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Sepulchral splendor in New Orleans

October 31, 2012 11:00 AM

Fran Simon
fsimon@tulane.edu

At cemeteries across New Orleans, All Saints’ Day (Nov. 1) marks the culmination of a period of cleaning and sprucing up family burial grounds. Heather Knight is teaching a group of first-year Tulane students to look at these unique, aboveground tombs with fresh eyes.

Karstendiek tomb

The Karstendiek tomb in Lafayette Cemetery No. 1 in uptown New Orleans is a rare example of a pre-fabricated cast-iron tomb. With Gothic Revival elements, including delicate pintelles and tri-foil arches, the tomb was a prop model for the film Interview With the Vampire. (Photo by Paula Burch-Celentano)

The students in the cemetery architecture TIDES (Tulane InterDisciplinary Experience Seminar) course sketch and journal as they visit some of the city’s sepulchral sites.

“Whatever architectural style was in vogue at the time of building a tomb, that is the style we see, whether it’s Greek Revival, Gothic Revival or Italianate,” says Knight, an adjunct assistant professor in the School of Architecture.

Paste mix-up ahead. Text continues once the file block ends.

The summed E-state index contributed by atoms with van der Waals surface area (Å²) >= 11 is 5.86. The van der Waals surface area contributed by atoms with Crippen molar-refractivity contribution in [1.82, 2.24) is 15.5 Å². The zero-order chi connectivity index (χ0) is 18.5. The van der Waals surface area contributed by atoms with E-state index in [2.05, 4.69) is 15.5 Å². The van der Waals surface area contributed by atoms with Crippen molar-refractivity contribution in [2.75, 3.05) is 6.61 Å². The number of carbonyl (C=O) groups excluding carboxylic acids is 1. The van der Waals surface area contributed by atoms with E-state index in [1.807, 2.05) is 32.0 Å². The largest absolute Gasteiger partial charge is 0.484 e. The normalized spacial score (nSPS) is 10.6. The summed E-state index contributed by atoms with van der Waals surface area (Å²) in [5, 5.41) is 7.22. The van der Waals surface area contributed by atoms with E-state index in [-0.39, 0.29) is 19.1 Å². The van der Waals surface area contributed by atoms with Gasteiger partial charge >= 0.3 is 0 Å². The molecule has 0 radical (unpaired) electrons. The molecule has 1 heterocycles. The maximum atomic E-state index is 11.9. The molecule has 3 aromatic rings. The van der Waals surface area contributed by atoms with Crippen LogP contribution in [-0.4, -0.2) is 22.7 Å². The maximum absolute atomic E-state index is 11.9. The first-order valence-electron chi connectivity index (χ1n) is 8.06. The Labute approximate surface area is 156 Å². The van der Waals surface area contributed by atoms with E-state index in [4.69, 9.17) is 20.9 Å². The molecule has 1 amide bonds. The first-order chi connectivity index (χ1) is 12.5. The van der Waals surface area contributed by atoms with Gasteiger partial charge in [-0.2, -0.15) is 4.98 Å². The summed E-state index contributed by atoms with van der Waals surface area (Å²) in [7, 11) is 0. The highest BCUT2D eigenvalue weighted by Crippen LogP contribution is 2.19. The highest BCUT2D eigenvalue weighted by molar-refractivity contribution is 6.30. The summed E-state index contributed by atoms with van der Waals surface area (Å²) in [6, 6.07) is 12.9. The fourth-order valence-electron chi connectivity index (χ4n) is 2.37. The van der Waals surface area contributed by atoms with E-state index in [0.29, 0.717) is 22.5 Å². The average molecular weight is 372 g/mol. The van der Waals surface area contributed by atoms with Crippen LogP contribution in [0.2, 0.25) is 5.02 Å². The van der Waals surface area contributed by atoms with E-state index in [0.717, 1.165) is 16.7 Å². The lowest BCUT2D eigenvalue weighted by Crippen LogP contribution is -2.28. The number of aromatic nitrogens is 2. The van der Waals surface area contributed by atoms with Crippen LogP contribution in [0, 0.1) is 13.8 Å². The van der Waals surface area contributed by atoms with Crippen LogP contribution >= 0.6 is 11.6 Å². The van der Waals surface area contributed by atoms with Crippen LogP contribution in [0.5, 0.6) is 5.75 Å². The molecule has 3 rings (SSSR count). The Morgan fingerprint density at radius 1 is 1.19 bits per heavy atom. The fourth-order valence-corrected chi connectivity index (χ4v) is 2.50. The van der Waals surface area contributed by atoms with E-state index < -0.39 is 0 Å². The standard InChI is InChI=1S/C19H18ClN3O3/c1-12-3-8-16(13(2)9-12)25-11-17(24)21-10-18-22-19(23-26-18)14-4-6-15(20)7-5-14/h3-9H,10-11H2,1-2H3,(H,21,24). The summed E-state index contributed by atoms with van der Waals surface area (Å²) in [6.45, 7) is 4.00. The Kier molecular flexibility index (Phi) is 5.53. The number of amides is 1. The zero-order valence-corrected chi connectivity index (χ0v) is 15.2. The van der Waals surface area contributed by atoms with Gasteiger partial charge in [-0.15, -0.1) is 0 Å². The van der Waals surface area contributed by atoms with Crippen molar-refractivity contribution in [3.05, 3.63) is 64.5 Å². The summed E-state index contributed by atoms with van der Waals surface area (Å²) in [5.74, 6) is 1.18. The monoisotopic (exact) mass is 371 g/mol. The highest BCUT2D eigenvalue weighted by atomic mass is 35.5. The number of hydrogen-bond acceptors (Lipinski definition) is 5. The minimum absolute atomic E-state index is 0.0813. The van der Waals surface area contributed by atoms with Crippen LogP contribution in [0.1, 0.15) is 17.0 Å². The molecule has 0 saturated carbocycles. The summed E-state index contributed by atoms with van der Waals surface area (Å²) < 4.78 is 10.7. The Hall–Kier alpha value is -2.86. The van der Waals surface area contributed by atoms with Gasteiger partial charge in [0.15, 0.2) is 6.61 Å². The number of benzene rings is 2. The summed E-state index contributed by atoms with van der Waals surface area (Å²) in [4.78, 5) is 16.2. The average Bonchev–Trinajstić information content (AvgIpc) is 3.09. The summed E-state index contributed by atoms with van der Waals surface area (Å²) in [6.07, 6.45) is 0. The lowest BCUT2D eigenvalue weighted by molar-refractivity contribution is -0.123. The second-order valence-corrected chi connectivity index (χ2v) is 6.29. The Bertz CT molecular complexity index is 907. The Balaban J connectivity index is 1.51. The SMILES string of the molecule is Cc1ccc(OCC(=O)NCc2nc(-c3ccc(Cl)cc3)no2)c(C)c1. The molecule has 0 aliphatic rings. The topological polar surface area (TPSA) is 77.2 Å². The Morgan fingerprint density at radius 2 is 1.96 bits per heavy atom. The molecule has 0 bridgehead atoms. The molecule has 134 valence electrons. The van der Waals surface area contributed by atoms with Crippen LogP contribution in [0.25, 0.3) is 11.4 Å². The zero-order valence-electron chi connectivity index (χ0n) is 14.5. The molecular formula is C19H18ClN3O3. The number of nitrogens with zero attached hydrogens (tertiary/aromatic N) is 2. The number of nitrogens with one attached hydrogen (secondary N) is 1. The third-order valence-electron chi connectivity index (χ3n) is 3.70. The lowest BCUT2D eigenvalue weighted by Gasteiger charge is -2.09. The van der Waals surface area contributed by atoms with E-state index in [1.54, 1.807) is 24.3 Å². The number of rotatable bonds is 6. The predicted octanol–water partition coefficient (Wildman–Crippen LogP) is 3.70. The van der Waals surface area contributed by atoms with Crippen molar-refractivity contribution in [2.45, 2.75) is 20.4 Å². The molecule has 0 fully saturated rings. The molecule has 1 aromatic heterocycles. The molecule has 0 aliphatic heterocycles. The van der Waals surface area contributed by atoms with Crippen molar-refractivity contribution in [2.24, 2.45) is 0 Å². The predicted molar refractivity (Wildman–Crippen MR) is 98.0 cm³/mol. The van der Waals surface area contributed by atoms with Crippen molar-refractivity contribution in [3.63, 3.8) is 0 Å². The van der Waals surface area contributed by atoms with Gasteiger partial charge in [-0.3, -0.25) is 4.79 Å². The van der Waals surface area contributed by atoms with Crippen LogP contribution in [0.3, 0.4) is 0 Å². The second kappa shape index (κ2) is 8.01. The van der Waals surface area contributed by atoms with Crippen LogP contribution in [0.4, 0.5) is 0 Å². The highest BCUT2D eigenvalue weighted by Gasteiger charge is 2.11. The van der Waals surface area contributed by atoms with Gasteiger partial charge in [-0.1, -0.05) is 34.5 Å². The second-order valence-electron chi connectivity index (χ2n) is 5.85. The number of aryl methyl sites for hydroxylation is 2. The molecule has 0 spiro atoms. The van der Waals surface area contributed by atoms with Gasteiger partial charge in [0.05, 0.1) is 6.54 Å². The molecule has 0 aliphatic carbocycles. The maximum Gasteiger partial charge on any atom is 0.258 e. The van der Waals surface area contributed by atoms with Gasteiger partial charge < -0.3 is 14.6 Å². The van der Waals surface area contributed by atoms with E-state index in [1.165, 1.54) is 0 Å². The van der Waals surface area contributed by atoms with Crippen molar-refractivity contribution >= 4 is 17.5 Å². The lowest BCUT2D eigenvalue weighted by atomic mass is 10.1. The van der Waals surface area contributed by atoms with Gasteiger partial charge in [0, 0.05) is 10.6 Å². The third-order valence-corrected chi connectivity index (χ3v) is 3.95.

Among the cemeteries the students explore is Metairie Cemetery, the final resting place for more kings and queens of Carnival than anywhere else, says Knight. In Lafayette Cemetery No. 1, across from Commander’s Palace restaurant, students see a rare, cast-iron Gothic Revival tomb. Knight points out iconography that symbolizes death — a broken rose stem, an hourglass with wings, torches turned upside down.

An architectural conservator, Knight has a master’s degree in preservation studies from the Tulane School of Architecture. She operates the restoration business, Chaux Vive Architectural Conservation and Consulting, whose name refers to “hot lime,” a substance used to make whitewash and plaster for tombs and historic homes. Knight also is on the board of Save Our Cemeteries.

In the TIDES class, Knight introduces students to the Southeastern Architectural Archive at Tulane, where primary sources such as 19th-century cemetery maps, architects’ drawings with tomb specifications and a wrought-iron cross with zinc rosettes are housed.

Knight hopes that the students will appreciate the work of Creole craftsmen who for generations have fashioned New Orleans’ intricate burial places.

“When you preserve historic tombs,” she says, “you’re not only preserving the architectural details, but they represent the craftsman’s hands that labored over them, the brickwork, the historic pigments, the labor of stone masons.”


Tulane University, New Orleans, LA 70118 504-865-5000 website@tulane.edu